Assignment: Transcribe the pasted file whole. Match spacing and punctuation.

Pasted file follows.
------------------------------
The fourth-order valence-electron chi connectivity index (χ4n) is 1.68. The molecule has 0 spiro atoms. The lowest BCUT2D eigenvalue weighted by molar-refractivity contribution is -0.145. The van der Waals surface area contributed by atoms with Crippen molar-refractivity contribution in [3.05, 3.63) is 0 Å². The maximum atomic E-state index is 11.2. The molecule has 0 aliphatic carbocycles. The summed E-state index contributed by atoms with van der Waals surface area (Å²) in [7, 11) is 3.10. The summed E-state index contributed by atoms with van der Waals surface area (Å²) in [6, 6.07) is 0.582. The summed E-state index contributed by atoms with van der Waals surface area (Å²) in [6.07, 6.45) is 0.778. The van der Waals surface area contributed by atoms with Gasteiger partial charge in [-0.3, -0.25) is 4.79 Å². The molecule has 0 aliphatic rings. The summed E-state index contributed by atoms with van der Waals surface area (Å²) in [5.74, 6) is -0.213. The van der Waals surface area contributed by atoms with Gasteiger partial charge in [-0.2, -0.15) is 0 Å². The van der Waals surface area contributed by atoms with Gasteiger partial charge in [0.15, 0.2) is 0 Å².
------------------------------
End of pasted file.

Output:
The fourth-order valence-electron chi connectivity index (χ4n) is 1.68. The molecule has 0 spiro atoms. The lowest BCUT2D eigenvalue weighted by molar-refractivity contribution is -0.145. The van der Waals surface area contributed by atoms with Crippen molar-refractivity contribution in [3.05, 3.63) is 0 Å². The maximum atomic E-state index is 11.2. The molecule has 0 aliphatic carbocycles. The summed E-state index contributed by atoms with van der Waals surface area (Å²) in [7, 11) is 3.10. The summed E-state index contributed by atoms with van der Waals surface area (Å²) in [6, 6.07) is 0.582. The summed E-state index contributed by atoms with van der Waals surface area (Å²) in [6.07, 6.45) is 0.778. The van der Waals surface area contributed by atoms with Gasteiger partial charge in [-0.3, -0.25) is 4.79 Å². The molecule has 0 aliphatic rings. The summed E-state index contributed by atoms with van der Waals surface area (Å²) in [5.74, 6) is -0.213. The van der Waals surface area contributed by atoms with Gasteiger partial charge in [-0.2, -0.15) is 0 Å². The van der Waals surface area contributed by atoms with Gasteiger partial charge in [0.15, 0.2) is 0 Å².